My parents did not have much formal education but they possessed a natural intellect and curiosity. They read voraciously – books, several daily newspapers, news and educational magazines. Our shelves were filled with literature and second hand books on politics, history, art, science. I was encouraged to explore them all.
I was an only child by choice. They both held civil service jobs which, while it provided steady income, their salaries were not high. They decided when they married that it was better to devote all their available resources to one child rather than spread the money thin over a larger brood. I was the sole beneficiary of their time, their attention, and their assets. My mother wore the same out-of-date cloth coat for a decade so there was enough money for me to take violin lessons. When I was born, my father gave up cigarettes and drink to save for my higher education. They did without restaurant dinners so I could go on class trips. They took me to museums and free concerts and lectures by powerful speakers and to political rallies. Every week, my mother took me to the library where we both chose a pile of books.
From the time I was a small child, I understood that I was expected to go to university. It was my obligation to excel in life; to grab opportunities which had not been available to my parents in their youth. I was grateful to have such supportive parents. Every part of my extra-curricular education was provided with the expectation that I would rise to the top both at school and in any endeavor I attempted.
Mostly, I fulfilled that expectation. I was at the head of all my classes, and was accepted into a handful of well-respected universities, each of them offering a scholarship.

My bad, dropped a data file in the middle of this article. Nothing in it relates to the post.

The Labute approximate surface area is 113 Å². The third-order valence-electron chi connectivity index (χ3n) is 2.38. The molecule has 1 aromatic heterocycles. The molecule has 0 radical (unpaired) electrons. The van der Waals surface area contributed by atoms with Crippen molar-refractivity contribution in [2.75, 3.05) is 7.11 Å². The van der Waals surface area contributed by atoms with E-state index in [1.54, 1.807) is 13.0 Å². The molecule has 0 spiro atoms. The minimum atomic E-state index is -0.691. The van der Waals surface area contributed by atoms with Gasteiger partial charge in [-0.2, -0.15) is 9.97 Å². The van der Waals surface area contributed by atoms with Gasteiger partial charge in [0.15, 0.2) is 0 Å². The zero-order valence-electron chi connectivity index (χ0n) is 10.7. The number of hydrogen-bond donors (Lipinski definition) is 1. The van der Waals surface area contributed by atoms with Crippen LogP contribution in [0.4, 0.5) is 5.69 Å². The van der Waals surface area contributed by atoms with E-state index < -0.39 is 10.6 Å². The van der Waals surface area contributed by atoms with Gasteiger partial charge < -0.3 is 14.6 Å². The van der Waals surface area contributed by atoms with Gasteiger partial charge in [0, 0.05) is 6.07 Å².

Nearly two decades of investment into my future was finally paying off. I was gratified that I could make them proud.
One summer evening, the month before I was set to go off to college, I went out to meet some friends. Down on the corner, there was a fight among some tough kids. I knew them to be trouble and always gave them a wide berth. I crossed the street to steer clear and set off in the other direction. Behind me, the fight escalated and one of them pulled out a gun. Shots were fired and though I was some distance away, I was fatally hit. I was gone before the ambulance even arrived.
My parents were inconsolable.
I am still trying to understand the point of my end. Even to me, here, it seems like a tragic waste. But I accept that this is how it was meant to be. I chose this going in, so there must be reason. I’m beginning to consider that the lesson was not about achieving success, itself, but my giving myself over to the preparation for it. Or perhaps it was to teach me that no matter how well we prepare, no matter how much we devote ourselves to a goal, ultimately life is never within our control.